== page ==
Aug 21, 2022Liked by John Warner

This topic resonated with me. I too was told I was working too hard when I had a part time job at a marketing research firm when finding people for studies. When later in life I became a Director of IT, I had a great group of employees. They knew what needed to be done and I let them work the hours they wanted. No one took advantage and the work got done. Other department heads thought I was too lenient but there were never any complaints about my department or my team. They've all gone on to higher positions and all liked working with me. I hate this idea of measuring productivity! If the work was getting done I didn't care if they sat all day and played games on their computers.

Expand full comment
Aug 21, 2022Liked by John Warner

Thank you.

Expand full comment

"in which workers are monitored moment-to-moment"

Unfortunate that such narrow-minded viewpoints (based in fear and ignorance, at least) are adding to the burdens of already-hard-working workers.

For a couple of summers during college, I worked in a large hospital kitchen -- a wonderfully productive and eye-opening experience (also delightful). We were surrounded by numbers -- the dietitians with their clipboards calculated calories, sizes of portions, numbers of meals, varieties of menu items, quantities of various foods to order, etc. -- very much by the book.

The chef and the cooks, on the other hand, worked as artists -- following the menus, yes, but cooking from long experience, casually measuring ingredients, eyeballing the items on the grill or in the oven -- and, with practiced ease, transmitting that "old school" way of life to us summer fill-ins.

The place was open from 4 am to 7 pm, seven days a week, and must have served thousands (of visitors, staff, and patients) each day. Productivity was measured by the results -- the cafeteria lines had to be amply and accurately supplied for breakfast, lunch, supper, and late supper -- seven days a week. The hot and cold cabinets with bins of food for the patient floors had to be appropriately stocked and dispatched upstairs on time -- three times a day, seven days a week.

The tried-and-true rhythms of the place (as a summer fill-in, I got to see those in action across various work schedules) were the real measure of productivity as obligations (to the lines and to the patients) were consistently met. In between deadline times -- well, there was an honest recognition that there really were in-between times and excessive scrutiny was neither useful nor welcome, even by those with clipboards.

This all worked, I think, because of deep competence on both sides of the kitchen (dietitians and cooks), a high degree of mutual trust and support (however tested it might be at certain moments), and compassionate leadership.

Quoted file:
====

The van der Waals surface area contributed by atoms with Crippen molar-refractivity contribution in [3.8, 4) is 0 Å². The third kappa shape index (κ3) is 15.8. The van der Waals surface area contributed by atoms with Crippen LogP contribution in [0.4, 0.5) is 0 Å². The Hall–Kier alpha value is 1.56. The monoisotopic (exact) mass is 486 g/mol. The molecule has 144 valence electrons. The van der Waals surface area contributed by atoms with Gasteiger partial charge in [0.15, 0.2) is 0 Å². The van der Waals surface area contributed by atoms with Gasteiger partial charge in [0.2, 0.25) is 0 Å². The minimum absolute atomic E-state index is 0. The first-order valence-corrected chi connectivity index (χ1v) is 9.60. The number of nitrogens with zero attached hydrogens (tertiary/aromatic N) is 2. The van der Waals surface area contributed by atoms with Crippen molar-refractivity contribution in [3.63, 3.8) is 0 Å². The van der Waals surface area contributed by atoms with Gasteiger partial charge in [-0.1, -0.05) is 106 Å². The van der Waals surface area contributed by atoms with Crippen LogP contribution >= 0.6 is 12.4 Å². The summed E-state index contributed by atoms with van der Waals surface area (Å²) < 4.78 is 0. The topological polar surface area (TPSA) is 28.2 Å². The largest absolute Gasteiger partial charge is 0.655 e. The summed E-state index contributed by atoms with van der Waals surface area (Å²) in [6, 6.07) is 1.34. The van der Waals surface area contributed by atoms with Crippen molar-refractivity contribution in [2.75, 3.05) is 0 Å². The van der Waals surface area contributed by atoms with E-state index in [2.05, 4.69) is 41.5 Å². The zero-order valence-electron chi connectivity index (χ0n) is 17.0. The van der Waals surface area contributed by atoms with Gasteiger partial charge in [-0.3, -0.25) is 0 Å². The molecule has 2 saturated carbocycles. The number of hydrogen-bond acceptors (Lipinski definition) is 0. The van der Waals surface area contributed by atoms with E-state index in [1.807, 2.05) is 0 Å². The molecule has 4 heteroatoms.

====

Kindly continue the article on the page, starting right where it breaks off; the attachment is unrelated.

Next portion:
The head dietitian's reporting chain reached very quickly up to a high level of the hospital administration -- to the VP of something or other. The counter-balance to excessive hierarchy, though, was the person of the elderly chef (the only one entitled to wear a toque). Some problems were settled because of numbers and some because of relationships. And the kitchen worked, and people were fed, day after day after day.

Would that publishing returned to a similar working model....

Expand full comment
Aug 21, 2022·edited Aug 21, 2022

Love how you think and your eloquence in sharing it. This article in particular so resonates regarding the lack of mutuality in the workplace of trust, respect, and partnership between employees and employers and might I add, the lack of caring about something other than looking good and ego-driven competitiveness? I am working on a book, Rearchitecting Work . . . Unlocking the power of HR to unleash the potential residing within each of us to produce the results that matter to all of us. So appreciate your writing. Much care, Dianne Michels, HR Futurist, Possibility Partners, LLC

Expand full comment

I blame the Puritans for this, as for many other pathologies of modern American life. >:-{ They had this manic need to prove to everyone else how "favored" they were and so they imbued society with this slavish (intentionally used) devotion to productivity. As an old friend of mine used to say, "There are some people in this world who like to get up early, drink a lot of coffee, go to work and work real hard, and that would be OK, except that they insist that the rest of us do likewise, instead of being allowed to live as we want to."

Expand full comment

Great piece, John. Everything rings true. I, too, have dodged the disease thus far, so long as we don't count my college jobs, where I ran around like a madman as a food runner in a restaurant, but that was the nature of that job.

I find the topic of "real productivity" especially interesting. What the hell is it!? I get a lot done for the company I work for, but I do it in such a way that, I'd guess, wouldn't be considered "real productivity."

Whether a disease, or a trap, it's something that must be called out. I've encountered far too many people that drive themselves to the ground because they think that's simply the way it is.

For some, it really is this way (I'm thinking of construction workers, Strawberry pickers in Salinas, etc.). For white collar, it seems to be a self-awareness problem. For blue, a management problem.

Expand full comment